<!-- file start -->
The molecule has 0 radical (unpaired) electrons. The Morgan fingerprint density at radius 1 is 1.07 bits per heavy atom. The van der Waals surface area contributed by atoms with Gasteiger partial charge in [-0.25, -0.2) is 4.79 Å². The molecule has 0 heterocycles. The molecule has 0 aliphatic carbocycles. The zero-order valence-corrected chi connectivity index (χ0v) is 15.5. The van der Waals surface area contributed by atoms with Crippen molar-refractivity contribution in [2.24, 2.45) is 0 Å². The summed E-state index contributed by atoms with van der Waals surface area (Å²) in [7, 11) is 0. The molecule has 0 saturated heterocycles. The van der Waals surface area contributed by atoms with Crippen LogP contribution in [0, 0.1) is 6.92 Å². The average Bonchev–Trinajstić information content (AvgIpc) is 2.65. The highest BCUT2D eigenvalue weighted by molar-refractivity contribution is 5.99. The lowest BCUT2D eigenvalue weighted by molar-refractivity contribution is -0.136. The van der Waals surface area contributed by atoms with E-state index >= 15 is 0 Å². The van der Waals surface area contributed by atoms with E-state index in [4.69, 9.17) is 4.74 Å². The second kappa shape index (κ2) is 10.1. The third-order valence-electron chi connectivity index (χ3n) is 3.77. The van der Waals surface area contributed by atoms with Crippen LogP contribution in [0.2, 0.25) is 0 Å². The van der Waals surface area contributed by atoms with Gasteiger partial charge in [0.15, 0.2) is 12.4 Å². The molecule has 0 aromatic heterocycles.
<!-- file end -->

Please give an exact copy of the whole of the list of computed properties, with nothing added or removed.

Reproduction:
The molecule has 0 radical (unpaired) electrons. The Morgan fingerprint density at radius 1 is 1.07 bits per heavy atom. The van der Waals surface area contributed by atoms with Gasteiger partial charge in [-0.25, -0.2) is 4.79 Å². The molecule has 0 heterocycles. The molecule has 0 aliphatic carbocycles. The zero-order valence-corrected chi connectivity index (χ0v) is 15.5. The van der Waals surface area contributed by atoms with Crippen molar-refractivity contribution in [2.24, 2.45) is 0 Å². The summed E-state index contributed by atoms with van der Waals surface area (Å²) in [7, 11) is 0. The molecule has 0 saturated heterocycles. The van der Waals surface area contributed by atoms with Crippen LogP contribution in [0, 0.1) is 6.92 Å². The average Bonchev–Trinajstić information content (AvgIpc) is 2.65. The highest BCUT2D eigenvalue weighted by molar-refractivity contribution is 5.99. The lowest BCUT2D eigenvalue weighted by molar-refractivity contribution is -0.136. The van der Waals surface area contributed by atoms with E-state index >= 15 is 0 Å². The van der Waals surface area contributed by atoms with E-state index in [4.69, 9.17) is 4.74 Å². The second kappa shape index (κ2) is 10.1. The third-order valence-electron chi connectivity index (χ3n) is 3.77. The van der Waals surface area contributed by atoms with Crippen LogP contribution in [0.2, 0.25) is 0 Å². The van der Waals surface area contributed by atoms with Gasteiger partial charge in [0.15, 0.2) is 12.4 Å². The molecule has 0 aromatic heterocycles.